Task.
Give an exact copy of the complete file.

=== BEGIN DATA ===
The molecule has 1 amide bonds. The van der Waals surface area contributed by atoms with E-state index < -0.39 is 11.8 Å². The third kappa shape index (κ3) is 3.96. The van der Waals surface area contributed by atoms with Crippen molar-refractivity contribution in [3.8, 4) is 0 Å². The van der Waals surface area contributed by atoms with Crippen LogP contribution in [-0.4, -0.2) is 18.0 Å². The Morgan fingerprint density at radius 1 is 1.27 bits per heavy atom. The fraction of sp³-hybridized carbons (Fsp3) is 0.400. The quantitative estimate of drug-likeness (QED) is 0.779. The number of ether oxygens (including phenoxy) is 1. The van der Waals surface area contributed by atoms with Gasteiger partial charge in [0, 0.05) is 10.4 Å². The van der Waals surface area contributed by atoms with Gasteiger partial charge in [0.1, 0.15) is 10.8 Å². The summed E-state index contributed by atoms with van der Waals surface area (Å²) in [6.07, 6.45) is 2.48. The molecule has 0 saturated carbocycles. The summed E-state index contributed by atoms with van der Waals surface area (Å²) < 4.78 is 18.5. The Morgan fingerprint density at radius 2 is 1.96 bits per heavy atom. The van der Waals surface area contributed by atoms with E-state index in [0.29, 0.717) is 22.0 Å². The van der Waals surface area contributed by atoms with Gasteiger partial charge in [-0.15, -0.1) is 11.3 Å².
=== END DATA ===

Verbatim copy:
The molecule has 1 amide bonds. The van der Waals surface area contributed by atoms with E-state index < -0.39 is 11.8 Å². The third kappa shape index (κ3) is 3.96. The van der Waals surface area contributed by atoms with Crippen molar-refractivity contribution in [3.8, 4) is 0 Å². The van der Waals surface area contributed by atoms with Crippen LogP contribution in [-0.4, -0.2) is 18.0 Å². The Morgan fingerprint density at radius 1 is 1.27 bits per heavy atom. The fraction of sp³-hybridized carbons (Fsp3) is 0.400. The quantitative estimate of drug-likeness (QED) is 0.779. The number of ether oxygens (including phenoxy) is 1. The van der Waals surface area contributed by atoms with Gasteiger partial charge in [0, 0.05) is 10.4 Å². The van der Waals surface area contributed by atoms with Gasteiger partial charge in [0.1, 0.15) is 10.8 Å². The summed E-state index contributed by atoms with van der Waals surface area (Å²) in [6.07, 6.45) is 2.48. The molecule has 0 saturated carbocycles. The summed E-state index contributed by atoms with van der Waals surface area (Å²) < 4.78 is 18.5. The Morgan fingerprint density at radius 2 is 1.96 bits per heavy atom. The van der Waals surface area contributed by atoms with E-state index in [0.29, 0.717) is 22.0 Å². The van der Waals surface area contributed by atoms with Gasteiger partial charge in [-0.15, -0.1) is 11.3 Å².